New-York Historical Society's Bill Shannon Dictionary of New York Sports

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Don Newcombe


Don Newcombe (Baseball.  Born, Madison, NJ, June 14, 1926.)  An overpowering right-hander, big Don Newcombe was one of the key players on the great post-World War II Brooklyn Dodgers championship teams. He was a three-time 20-game winner and, in 1956, had a 27-7 record that led the National League.  Newcombe came to Ebbets Field in 1949 with the first major wave of players liberated from discrimination by Jackie Robinson, his Dodgers teammate. As a rookie, he compiled an impressive 17-8 record with a 3.17 e.r.a. that was particularly sparkling considering the cozy confines of his home park. His greatest season was 1956 when he had a 3.06 e.r.a., but in between Newcombe won 20 games in 1951 (20-9, 3.28) when the Dodgers scrambled into a tie with the Giants on the final day of the season after having led the N.L. race all season. He also won 20 in 1955 (20-5, 3.20) when his winning percentage of .800 was tops in the league. Newcombe compiled an exceptional 123-60 record in seven seasons with the Dodgers in Brooklyn and his totals might have been even more impresive if he had not missed all of the 1952 and 1953 seasons due to military service.  “Big Newk,” as he was affectionately known in Brooklyn, was also an outstanding left-handed power hitter. He was so good that his batting statistics were regularly listed with those of the everyday players in the New York newspapers. He hit 10 homers for the Brooklyn Dodgers, seven of them in 1955, when he batted .359. He was frequently used as a pinch-hitter. Overall, his career encompassed 10 seasons including two in Cincinnati, and he finished with a 149-90 career record in 344 games.

Jerry Neudecker


Jerry Neudecker (Baseball.  Born, Marine, IL, Aug. 13, 1930; died, Fort Walton Beach, FL, Jan. 11, 1997.)  Jerome A. Neudecker was an A.L. umpire for 20 seasons (1966-85).  Following Bill Kunkel’s retirement after the 1984 season, Neudecker was the last A.L. umpire using the outside “balloon” chest protector while working behind the plate.  The outside protector, over the objections of A.L. umpire supervisor Dick Butler, was eliminated in 1979 by commissioner Bowie Kuhn in the interests of “uniformity.”  Umpires were told to use the inside protector and adopt the N.L. system of crouching behind the catcher on the side of the plate used by the hitter.  Those using the outside protector were “grandfathered” and some continued to use it.  Others, such as Marty Springstead, gave it up voluntarily.  Neudecker continued the A.L. style of standing directly behind the catcher and bending the knees slightly to get a clear view of both sides of the plate (with the additional virtue of less back strain).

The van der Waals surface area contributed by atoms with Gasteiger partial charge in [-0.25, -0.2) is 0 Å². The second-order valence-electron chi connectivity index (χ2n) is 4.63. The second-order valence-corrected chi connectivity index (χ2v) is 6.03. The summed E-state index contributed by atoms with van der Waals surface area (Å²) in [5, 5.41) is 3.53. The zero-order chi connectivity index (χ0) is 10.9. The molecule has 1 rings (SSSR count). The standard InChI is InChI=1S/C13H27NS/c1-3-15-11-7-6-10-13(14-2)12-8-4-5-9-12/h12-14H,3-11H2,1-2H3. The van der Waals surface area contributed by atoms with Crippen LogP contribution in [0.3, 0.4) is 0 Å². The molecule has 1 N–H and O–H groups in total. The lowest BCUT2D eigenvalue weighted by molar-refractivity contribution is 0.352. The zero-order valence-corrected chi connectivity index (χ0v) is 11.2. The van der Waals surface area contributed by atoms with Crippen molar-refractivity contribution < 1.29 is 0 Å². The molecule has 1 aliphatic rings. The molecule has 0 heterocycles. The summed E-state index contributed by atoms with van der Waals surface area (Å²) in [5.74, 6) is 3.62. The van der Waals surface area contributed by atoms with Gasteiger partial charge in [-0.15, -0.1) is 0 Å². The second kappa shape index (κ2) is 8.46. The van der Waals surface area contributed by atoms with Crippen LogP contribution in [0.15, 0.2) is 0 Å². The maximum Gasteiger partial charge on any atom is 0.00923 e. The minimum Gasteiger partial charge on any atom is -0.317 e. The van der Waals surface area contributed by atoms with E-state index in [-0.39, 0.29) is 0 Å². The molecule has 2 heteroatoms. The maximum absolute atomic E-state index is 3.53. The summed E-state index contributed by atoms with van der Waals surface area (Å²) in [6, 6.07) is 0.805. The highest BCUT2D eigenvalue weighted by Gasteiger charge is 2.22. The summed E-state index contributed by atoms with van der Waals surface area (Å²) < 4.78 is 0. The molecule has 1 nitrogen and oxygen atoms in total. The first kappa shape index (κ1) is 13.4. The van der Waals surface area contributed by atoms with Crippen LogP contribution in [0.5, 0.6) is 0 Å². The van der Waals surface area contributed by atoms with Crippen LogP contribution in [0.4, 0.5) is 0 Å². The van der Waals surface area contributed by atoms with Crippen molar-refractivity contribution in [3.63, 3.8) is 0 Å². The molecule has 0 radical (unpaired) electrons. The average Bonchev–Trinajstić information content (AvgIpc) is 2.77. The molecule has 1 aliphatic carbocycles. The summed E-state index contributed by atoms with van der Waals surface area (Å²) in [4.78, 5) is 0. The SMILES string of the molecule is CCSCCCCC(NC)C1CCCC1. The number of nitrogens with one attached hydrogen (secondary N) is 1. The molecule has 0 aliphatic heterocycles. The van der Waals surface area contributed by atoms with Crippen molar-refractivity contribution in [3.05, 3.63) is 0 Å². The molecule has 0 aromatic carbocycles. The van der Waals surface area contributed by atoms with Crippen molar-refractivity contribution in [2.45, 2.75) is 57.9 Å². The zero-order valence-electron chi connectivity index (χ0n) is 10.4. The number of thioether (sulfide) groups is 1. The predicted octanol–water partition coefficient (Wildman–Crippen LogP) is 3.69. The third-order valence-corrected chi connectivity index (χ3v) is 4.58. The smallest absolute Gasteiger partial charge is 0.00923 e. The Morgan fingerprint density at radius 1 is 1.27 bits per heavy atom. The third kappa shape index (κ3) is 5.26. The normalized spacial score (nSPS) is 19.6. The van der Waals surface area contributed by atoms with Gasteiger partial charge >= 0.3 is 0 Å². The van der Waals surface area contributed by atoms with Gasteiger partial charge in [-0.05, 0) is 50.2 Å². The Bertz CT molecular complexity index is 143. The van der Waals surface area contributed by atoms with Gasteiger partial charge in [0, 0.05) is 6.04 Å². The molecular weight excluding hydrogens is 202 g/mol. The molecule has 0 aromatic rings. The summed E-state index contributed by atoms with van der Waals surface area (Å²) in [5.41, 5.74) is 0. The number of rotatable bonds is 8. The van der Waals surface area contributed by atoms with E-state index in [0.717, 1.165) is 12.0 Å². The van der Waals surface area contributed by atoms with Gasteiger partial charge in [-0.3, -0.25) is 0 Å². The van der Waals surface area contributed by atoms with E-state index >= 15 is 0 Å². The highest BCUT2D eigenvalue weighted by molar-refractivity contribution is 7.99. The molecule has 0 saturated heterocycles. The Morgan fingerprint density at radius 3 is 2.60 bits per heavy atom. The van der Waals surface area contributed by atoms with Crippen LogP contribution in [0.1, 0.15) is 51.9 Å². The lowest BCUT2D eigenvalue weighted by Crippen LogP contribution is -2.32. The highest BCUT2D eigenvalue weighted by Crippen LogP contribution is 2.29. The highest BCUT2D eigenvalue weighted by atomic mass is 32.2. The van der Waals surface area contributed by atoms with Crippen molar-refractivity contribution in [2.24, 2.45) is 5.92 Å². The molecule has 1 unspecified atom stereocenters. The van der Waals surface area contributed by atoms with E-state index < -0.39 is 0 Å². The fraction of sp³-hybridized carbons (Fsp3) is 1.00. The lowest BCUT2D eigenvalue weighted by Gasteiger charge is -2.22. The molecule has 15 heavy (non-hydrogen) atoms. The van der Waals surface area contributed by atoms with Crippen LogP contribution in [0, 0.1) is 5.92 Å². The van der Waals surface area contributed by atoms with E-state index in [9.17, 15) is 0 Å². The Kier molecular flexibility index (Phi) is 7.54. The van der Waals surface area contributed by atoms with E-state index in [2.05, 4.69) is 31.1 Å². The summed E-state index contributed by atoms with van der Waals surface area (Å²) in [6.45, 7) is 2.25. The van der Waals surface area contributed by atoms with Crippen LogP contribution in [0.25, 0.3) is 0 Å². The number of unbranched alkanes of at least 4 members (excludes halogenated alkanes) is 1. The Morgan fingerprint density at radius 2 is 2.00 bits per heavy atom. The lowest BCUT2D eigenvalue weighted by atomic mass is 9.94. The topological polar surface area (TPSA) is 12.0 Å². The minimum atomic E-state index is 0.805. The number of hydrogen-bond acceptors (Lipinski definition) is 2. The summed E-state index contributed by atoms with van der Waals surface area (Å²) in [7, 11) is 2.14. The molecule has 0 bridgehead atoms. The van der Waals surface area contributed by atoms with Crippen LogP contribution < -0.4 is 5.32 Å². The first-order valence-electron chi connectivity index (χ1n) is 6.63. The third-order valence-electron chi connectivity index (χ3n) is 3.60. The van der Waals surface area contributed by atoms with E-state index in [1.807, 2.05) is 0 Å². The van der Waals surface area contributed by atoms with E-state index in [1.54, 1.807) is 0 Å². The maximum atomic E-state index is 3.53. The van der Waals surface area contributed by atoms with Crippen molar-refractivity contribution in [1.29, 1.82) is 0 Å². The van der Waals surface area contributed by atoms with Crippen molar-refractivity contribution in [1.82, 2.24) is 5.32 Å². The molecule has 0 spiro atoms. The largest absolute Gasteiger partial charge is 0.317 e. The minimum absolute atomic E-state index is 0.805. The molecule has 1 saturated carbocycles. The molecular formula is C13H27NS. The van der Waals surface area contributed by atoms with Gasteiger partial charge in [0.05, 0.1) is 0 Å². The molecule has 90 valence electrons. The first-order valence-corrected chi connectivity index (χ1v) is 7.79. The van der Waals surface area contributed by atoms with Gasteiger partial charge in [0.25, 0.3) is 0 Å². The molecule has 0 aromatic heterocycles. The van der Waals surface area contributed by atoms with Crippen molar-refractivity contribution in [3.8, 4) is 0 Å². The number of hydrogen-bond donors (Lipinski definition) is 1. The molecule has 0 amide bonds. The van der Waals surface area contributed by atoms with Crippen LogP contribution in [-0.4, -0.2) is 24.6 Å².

Graig Nettles


Graig Nettles (Baseball.  Born, San Diego, CA, Aug. 20, 1944.)  During the decade of the 1970s, only two American League hitters drove in more runs than Graig Nettles – Reggie Jackson and Carl Yastrzemski – but it was Nettles’ spectacular fielding in Game 3 of the 1978 World Series that awakened baseball fans to his talent.  Nettles joined the Yankees after the 1972 season, following six years split between Minnesota (1967-69) and Cleveland (1970-72).  In 11 seasons with the Yankees (1973-83), he hit 250 of his 389 career homers, leading the A.L. in 1976 (32) and belting a career-best 37 in 1977.  A career .248 hitter, Nettles was a superb third baseman (even though he printed “E-5” on the back of his glove) as well as a serious power threat.  His 21-year career saw him finish with San Diego (1984-86) and Atlanta (1987).  Nettles played in four World Series with the Yankees (1986-78, 1981) and another with San Diego (1984), where he later became a coach.  Hepatitis cost him half of the 1980 season, although he returned for the Yankees’ playoff loss (hitting an inside-the-park homer in Game 2 at Kansas City).  He was the M.V.P of the 1981 A.L.C.S. against Oakland, driving in three runs in each of the three games of the Yankees’ sweep.

Lindsey Nelson


Lindsey Nelson (Broadcaster.  Born, Brownlow Creek, TN, May 25, 1919; died, Atlanta, GA, June 10, 1995.)  Lindsey Nelson earned his national reputation broadcasting college football.  In fact, only once in a span of 35 years did he miss having a bowl game assignment on New Year’s Day.  That year was 1969.  That season, Nelson was the principal voice for one of the most exciting continuing events in New York sports history – the Mets’ run for the National League pennant and their subsequent startling victory over Baltimore in a five-game World Series.  Nelson began his play-by-play baseball career in New York when the Mets were born in 1962 and was the lead announcer (with Bob Murphy and Ralph Kiner) on both radio and television for 17 seasons.  During his tenure, the Mets won two pennants (1969 and 1973) and one World Series (1969), carrying the other Series to seven games against the Oakland Athletics.  His network college football career began with the old Liberty Network in 1951 and ultimately led to 21 years of football (college and pro) for CBS, 12 years for NBC and even a few games for ABC-TV.  Added to that was LBS, Mutual and CBS on radio.  However, New York fans will always best remember him for the years with the Mets when “Hello, everybody, I’m Lindsey Nelson,” opened some 2,700 Mets games on radio and television.  Nelson subsequently did three years of broadcasts for the San Francisco Giants and five years of network weekly games for NBC.  But his bright plaid jackets and soft drawl remain a part of Mets lore.

Art Nehf